Renovations Begin in Original Health Center Research Labs

Joe Sladky from Wiese Construction

Joe Sladky from Wiese Construction of Norwich, CT prepares the laboratory areas for renovation. (Tina Encarnacion/UConn Health Center Photo)

The first phase of a major construction project in the Health Center’s main building (L building) is now underway.  Renovating the original research labs and creating contemporary space for innovation and collaboration is a key component of Bioscience Connecticut.

“As you pass the Health Center when traveling on interstate 84, the research lab area of the main building is the most visible and recognizable part of the structure,” says Tom Trutter, associate vice president of facilities development and operations. “Seven floors of this 10-story building are dedicated to biomedical research. These research labs have served the Health Center in their current configuration for more than 40 years. However, this configuration is no longer suitable to support the collaborative efforts of modern research endeavors.”

What Employees Need to Know

The first phase of the research lab renovations involves a section of floors four through seven which will make those floors inaccessible for the next 12 months. Travel between the L building and Academic Research Building (ARB) will be possible on floors one through three.During this period of construction, one of the two elevators at the Academic Research Building (ARB) will be taken out of service and dedicated to the movement of construction personnel and material. In addition, the three bank elevators located across from the Center for Comparative Medicine (CCM) tower connector will be locked out on floors four through seven.

The demolition of the existing construction within the work zone will occur over the next three months. The demolition work will occur over a two-shift workday (7 a.m. to midnight) in order to minimize the impact on Health Center operations. A waste chute will be installed on the outside of the building to allow for the disposal of construction debris.

The demolition and construction activities will cause some disruption and inconvenience; i.e. noise. For your safety, obey all posted signage regarding construction activities. If you have any questions contact Tom Wisehart, project manager at ext. 7937.

Trutter explains that while the building looks rather massive from the outside, it actually is a very narrow building, only 55 feet wide. There is a central corridor that divides the space in half. On each side of the corridor are small, compartmentalized lab and office areas that do not provide the flexible open space that promotes collaborative research.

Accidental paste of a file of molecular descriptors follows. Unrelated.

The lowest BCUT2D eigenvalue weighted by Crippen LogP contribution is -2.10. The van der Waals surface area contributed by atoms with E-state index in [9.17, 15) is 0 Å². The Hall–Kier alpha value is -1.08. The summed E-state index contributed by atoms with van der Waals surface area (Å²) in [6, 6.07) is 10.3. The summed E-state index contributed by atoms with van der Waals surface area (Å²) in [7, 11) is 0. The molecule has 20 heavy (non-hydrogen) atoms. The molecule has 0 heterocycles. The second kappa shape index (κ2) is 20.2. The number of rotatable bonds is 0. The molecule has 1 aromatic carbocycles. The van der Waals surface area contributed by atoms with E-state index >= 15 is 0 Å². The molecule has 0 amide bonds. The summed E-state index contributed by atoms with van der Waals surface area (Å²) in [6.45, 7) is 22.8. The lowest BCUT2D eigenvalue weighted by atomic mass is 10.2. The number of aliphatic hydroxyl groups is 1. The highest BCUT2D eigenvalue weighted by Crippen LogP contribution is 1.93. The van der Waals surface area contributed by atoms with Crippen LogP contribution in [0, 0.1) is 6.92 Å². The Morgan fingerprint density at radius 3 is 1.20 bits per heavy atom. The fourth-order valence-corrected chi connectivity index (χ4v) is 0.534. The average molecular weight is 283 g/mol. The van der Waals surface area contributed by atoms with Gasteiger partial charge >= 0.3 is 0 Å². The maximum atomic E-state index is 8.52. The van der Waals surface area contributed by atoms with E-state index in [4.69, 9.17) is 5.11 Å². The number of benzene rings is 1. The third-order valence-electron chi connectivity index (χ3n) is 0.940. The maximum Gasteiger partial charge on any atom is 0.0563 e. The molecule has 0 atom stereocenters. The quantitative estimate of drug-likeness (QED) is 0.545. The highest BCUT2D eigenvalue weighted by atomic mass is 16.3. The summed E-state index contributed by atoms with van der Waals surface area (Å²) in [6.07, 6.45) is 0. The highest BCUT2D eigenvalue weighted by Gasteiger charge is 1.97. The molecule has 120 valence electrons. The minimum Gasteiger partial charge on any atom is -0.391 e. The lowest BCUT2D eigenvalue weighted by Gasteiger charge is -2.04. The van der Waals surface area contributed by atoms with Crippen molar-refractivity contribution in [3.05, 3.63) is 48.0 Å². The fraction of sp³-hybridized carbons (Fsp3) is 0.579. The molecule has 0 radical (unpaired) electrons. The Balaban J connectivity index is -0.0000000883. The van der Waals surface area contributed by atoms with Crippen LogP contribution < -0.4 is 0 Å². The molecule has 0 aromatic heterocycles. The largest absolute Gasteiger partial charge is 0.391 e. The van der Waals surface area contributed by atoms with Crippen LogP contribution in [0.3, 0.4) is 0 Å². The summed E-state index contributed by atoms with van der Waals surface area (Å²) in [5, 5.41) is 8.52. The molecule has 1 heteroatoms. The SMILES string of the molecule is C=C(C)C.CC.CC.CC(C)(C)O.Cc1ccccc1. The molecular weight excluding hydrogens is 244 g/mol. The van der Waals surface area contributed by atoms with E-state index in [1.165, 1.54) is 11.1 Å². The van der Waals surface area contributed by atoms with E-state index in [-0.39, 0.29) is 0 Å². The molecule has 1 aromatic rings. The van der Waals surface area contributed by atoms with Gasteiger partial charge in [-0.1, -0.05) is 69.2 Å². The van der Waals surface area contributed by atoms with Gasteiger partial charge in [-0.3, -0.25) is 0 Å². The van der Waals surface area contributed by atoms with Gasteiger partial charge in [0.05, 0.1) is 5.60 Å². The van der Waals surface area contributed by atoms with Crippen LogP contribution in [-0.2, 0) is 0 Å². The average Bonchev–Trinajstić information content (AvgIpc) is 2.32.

“The planned renovation work will offset the corridor from the center and this in turn will provide the space for offices on one side of the corridor and larger open lab spaces on the other side,” explains Trutter.

“Representatives from many of the basic science departments have interacted with the architects during the design process, and I think they have come up with an excellent layout that will serve the Health Center’s needs now and into the future,” says Larry Klobutcher, assistant dean for research, coordination and planning.

Klobutcher says the new design will facilitate interactions among research groups and also allow for greater flexibility of space distribution within basic science departments.

“In addition, we have incorporated a number of what I like to call ‘flex’ rooms into the design layout that allow for customization of each floor,” explains Klobutcher. “The flex rooms are smaller lab spaces where multiple options have been designed to accommodate different types of research. For example, a department that carries out a lot of animal research can have one of these flex rooms fitted out for dissection or animal behavior analysis, while a department that performs more biochemical types of analyses can have the room constructed as an environmental or cold room.”

As with many of the Bioscience CT renovations, the project will also replace the aged mechanical and electrical infrastructure for the building. The renovations are designed to meet the U.S. Green Building Council guidelines for the Leadership in Energy and Environmental Design (LEED) Silver Standard – resulting in a facility that incorporates sustainable and eco-friendly materials and conserves energy.

“The renovated lab building will be an exceptional research facility providing our scientific community with the modernized lab space that is critical to outstanding research,” says Trutter.

“As a longtime occupant of the L-building, I can say that renovation is overdue and that the current occupants will likely not recognize the space once the project is completed,” adds Klobutcher.


David Bourret and Robert Lawson of Research Safety check an emptied laboratory for radiation before construction begins. (Tina Encarnacion/UConn Health Center Photo)

David Bourret and Robert Lawson of Research Safety check an emptied laboratory for radiation before construction begins. (Tina Encarnacion/UConn Health Center Photo)

Health Center Lab Renovations

Construction signs are placed in front of an entrance as the first phase of a major construction project in the L building begins. (Tina Encarnacion/UConn Health Center Photo)

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